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Showing posts from January, 2012

Post-Mortem Photography

Post-mortem photography began in the 19th century, essentially beginning with the invention of the camera, and ended in the 1940s. It was most popular in Britain and America, but it did spread to Eastern Europe by the 1920s. In a broad sense, it is defined as the act of photographing a deceased person. However, in the Victorian age, it became a fine art that may seem a bit macabre to modern sensibilities.

It was popular to prop the deceased into a position so as to appear alive with the surviving family or friends posing with them in a sort of family photo. The purpose of this was not to be sensational or macabre, but to have something beautiful to remember your lost loved one by. In the context of the mid-19th century, cameras were new technology and photography a brand new art form and was not as easily available to the public as it is today. That is why they posed the dead to appear, at least in the photo, as if they were still alive.

In many cases, these photo shoots would be the…

King Midas and An Alchemical Touch?

Midas And Bacchus by Nicolas Poussin
We have all heard the story of King Midas and his golden touch. Everyone knows the moral of the story is simply not to be greedy, but is that all there is to the story? What if that straightforward moral lessen is only the surface of something much deeper? Perhaps even a veiled reference to alchemy? After a re-reading of the story with these questions in mind, I have come to the conclusion that there is much, much more to it. I shall tell the story using the version found in Ovid’s Metamorphosis.

And not content with this, Bacchus resolved to leave that land, and with a worthier train went to the vineyards of his own Tmolus and to Pactolus, though the river was not golden, nor admired for precious sands. His usual throng of Satyrs and of Bacchanals surrounded him; but not Silenus, who was then detained from him. The Phrygian folk had captured him, as he was staggering, faint with palsied age and wine. And after they bound him in garlands, they led …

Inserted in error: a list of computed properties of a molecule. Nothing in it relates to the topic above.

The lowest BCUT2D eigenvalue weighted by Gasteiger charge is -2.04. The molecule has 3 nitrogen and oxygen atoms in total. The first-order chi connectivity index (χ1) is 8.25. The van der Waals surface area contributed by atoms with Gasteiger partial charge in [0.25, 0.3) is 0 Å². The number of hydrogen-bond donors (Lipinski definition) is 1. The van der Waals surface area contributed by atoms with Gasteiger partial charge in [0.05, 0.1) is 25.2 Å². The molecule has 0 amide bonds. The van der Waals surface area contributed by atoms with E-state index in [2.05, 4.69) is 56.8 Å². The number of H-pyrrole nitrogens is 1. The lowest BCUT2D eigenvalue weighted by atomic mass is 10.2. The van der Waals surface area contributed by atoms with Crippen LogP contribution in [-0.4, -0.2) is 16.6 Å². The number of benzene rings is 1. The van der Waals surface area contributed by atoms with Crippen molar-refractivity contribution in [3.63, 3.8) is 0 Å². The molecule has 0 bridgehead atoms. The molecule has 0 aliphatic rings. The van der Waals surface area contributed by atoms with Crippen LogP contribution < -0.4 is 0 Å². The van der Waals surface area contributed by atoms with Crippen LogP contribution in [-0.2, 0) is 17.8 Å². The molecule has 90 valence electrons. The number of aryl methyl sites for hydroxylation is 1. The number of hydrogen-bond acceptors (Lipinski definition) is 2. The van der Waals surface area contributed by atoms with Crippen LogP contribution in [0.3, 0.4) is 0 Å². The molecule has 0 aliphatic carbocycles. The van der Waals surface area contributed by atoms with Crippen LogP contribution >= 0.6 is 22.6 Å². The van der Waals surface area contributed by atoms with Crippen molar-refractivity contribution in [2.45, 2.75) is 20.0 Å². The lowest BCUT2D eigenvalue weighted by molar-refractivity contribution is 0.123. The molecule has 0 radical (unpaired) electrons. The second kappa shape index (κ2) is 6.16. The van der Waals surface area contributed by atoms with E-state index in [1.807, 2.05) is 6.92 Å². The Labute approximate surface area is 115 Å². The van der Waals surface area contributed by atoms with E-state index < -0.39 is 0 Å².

The Feast of All Saints

In this historical fiction novel, Anne Rice displays her literary prowess without any of the supernatural overtones usually found in her novels. While it is a melodrama, there is enough action to keep the plot moving without that dragging feeling books or movies sometimes get if a scene lasts too long.

The story is set in the 1840s and follows the lives of a handful of young gens de couleur libre, or “Free People of Color,” a type of in-between class formed of mixed race Creoles who peopled New Orleans and Louisiana. We get to see all of the characters from many different points of view throughout the story, so you really get a good sense of the world they lived in and the myriad of cultural nuances that explain who they are and why they behave as they do.

The main characters are Marcel St. Marie, the illegitimate son of Philippe Ferronaire, a rich white plantation owner who spends his time in the country with his white family and only visits the St. Maries in the city sporadically, …